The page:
Kite Pharma is worth bn after floating its stock last year.Last summer, Federal Reserve chairman Janet Yellen pointed to small biotech stocks as one of the sectors where valuations looked “stretched”.In a rare case of Silicon Valley scandal, among the relentlessly positive stories of teenage billionaires and disease-curing apps, 31-year-old Elizabeth Holmes, chief executive of biotech startup Theranos, fell from her pedestal.The bn (£5.8bn) start-up she founded claims it can perform a range of blood tests to diagnose conditions such as high cholesterol, HIV and diabetes - using just a few drops of blood, rather than the multiple bottles currently required.
The hero-worship of tech leaders such as Jobs and Tesla boss Elon Musk has led to books, Hollywood movies and even operas written in their honour - but it also adds a shine to the companies they run.
Genetics company 23and Me had to halt sales of its consumer gene testing kits, when the FDA banned it from telling people they could develop conditions like Alzheimer’s or lactose intolerance in future, without being officially approved as a diagnostics test.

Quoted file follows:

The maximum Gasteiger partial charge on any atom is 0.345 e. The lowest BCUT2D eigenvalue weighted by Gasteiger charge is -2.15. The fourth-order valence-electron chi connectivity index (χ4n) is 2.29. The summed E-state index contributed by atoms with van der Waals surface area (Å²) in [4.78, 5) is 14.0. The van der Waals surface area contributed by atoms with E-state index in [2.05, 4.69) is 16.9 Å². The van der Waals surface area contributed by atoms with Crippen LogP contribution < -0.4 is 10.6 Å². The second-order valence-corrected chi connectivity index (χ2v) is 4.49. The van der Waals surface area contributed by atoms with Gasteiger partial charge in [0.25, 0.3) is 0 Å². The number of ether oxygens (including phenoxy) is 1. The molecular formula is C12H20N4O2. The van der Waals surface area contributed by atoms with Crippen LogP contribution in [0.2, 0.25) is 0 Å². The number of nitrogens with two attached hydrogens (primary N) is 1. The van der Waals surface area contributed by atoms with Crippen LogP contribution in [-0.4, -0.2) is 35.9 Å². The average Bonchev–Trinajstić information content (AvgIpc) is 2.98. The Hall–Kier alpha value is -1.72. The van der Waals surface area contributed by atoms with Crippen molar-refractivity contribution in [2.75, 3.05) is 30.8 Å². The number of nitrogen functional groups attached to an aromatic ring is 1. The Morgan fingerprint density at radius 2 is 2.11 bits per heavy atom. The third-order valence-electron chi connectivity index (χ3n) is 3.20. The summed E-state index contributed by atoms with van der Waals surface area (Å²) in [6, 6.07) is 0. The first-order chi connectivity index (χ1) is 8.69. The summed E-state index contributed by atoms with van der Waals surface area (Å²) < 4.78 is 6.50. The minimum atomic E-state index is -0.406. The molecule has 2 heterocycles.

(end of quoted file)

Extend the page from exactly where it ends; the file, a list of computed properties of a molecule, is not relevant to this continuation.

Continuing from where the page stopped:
Like Theranos, 23and Me transacts directly with patients – there is no qualified physician-in-the-middle, helpfully demystifying what the blood test or genetic data results actually mean for your health - so the FDA has been particularly wary of the smooth claims marketed by these startups.
Start-up incubators like Indie Bio and Y Combinator are trying to accelerate the drawn-out cycle of science, and bring products to market like a software update - create, iterate, fail, repeat.
Y Combinator’s part-time partner, alumnus and cancer researcher Elizabeth Iorns has expounded a radical idea: “Anybody can do this if you have a great idea.
According to Quartz, more than 60pc of the biotech companies that have gone public in the past two years have either never tested their drugs on people, or have only trialled their safety but not their effectiveness.